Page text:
Study Examines Quality in Five Countries, Including United States
Although the United States spends about twice as much per person on health care as Australia, Canada, England and New Zealand, the overall quality of care is no better, according to a study in the new issue of Health Affairs, the Wall Street Journal reports (Lueck, Wall Street Journal, 5/5). The study was financed by the Commonwealth Fund and led by Peter Hussey, a doctoral candidate at the Johns Hopkins Bloomberg School of Public Health and Gerard Anderson, a professor at the school system (Marks, Christian Science Monitor, 5/5). Researchers examined 21 quality indicators such as cancer survival rates and incidence of infectious diseases in the five countries (Wall Street Journal, 5/5). The United States was the only participating country without some form of universal health system (Christian Science Monitor, 5/5). The study found that no single country performed the best or worst overall. The United States scored highest for five-year breast-cancer survival rates and screening for cervical cancer and had the lowest incidence of measles and the lowest smoking rate, tied with Canada. However, the United States also had the worst five-year survival rate for people who had undergone kidney transplants, as well as the highest incidence of hepatitis B, according to the study authors (Wall Street Journal, 5/5). The United States was also the only country to have a rise in deaths from asthma, according to the study, which examined health data through the year 2000 (AP/Long Island Newsday, 5/4). The Journal reports that the study did not identify reasons for the quality variation and "made no determinations about which of the varying health systems performed the best" (Wall Street Journal, 5/5).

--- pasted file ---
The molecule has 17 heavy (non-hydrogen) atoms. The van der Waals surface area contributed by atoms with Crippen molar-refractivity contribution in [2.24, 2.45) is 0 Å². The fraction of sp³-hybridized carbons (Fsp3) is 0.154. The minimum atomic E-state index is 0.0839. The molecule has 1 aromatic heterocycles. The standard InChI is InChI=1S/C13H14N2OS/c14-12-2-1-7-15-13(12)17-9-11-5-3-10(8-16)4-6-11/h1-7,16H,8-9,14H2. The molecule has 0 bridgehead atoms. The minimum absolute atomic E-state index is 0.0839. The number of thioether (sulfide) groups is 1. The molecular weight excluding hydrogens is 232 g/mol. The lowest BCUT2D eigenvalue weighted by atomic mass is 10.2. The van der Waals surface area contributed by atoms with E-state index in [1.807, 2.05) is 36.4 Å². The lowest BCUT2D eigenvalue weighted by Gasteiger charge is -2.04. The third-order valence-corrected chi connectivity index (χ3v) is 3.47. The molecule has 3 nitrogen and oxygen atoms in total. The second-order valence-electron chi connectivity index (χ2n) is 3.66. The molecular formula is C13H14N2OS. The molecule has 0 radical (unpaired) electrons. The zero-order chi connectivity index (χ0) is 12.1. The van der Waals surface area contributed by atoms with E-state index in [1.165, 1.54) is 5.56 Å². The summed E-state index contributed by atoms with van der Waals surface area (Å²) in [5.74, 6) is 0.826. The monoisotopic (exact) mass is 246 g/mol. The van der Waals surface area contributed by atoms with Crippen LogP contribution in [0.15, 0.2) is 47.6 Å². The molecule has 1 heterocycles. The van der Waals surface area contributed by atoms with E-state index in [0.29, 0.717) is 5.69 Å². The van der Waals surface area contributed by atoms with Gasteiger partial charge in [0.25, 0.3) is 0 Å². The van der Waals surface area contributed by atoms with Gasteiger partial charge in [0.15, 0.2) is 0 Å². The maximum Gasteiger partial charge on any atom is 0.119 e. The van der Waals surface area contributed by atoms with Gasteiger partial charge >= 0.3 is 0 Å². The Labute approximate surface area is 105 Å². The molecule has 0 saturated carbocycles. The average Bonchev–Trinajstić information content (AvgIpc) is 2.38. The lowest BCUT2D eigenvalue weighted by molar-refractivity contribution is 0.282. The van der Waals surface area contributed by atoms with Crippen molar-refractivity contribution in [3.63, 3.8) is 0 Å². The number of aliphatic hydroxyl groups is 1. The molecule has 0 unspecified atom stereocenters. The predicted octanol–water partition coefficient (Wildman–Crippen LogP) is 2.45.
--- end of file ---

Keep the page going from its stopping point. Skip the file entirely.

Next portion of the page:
According to the Christian Science Monitor, the goal of the study is to "set the first benchmarks for comparing and eventually improving health care outcomes around the world." The Organization for Economic Cooperation and Development is already using the research as a model to create a similar study designed to include more than 20 countries. Arnold Epstein, a co-author of the Health Affairs study and chair of the Department of Health Policy and Management at Harvard University's School of Public Health, said, "The United States should be particularly concerned about this report. If I'm spending twice as much, I'd expect to have better outcomes" (Christian Science Monitor, 5/5). David Cutler, a professor of economics at Harvard, said, "We need to get rid of all the stuff that's not worth it but not say that therefore we don't want to be spending more over time." Dr. Donald Palmisano, president of the American Medical Association, said the study did not take into account some factors, including differences among patient populations and the impact of lengthier waiting times for procedures in other countries (Wall Street Journal, 5/5). The study is available online.
According to a related Health Affairs study, the "fragmented U.S. payment system" is a major reason for higher health care costs in the United States, according to the Journal. The study, led by Hussey, Anderson and Uwe Reinhardt, a professor of political economy at the Woodrow Wilson School of Public and International Affairs at Princeton University, found that the mix of public and private coverage in the United States "weakens the demand side of the health sector and makes for high administrative costs," the Journal reports (Wall Street Journal, 5/5). The study said that health insurance is likely to become increasingly unaffordable for lower-income workers, and lawmakers will be forced to choose between "some form of universal health care and a system in which there is a stark difference in the quality of care based on ability to pay," AP/Newsday reports (AP/Long Island Newsday, 5/4). The study is available online.This is part of the California Healthline Daily Edition, a summary of health policy coverage from major news organizations. Sign up for an email subscription.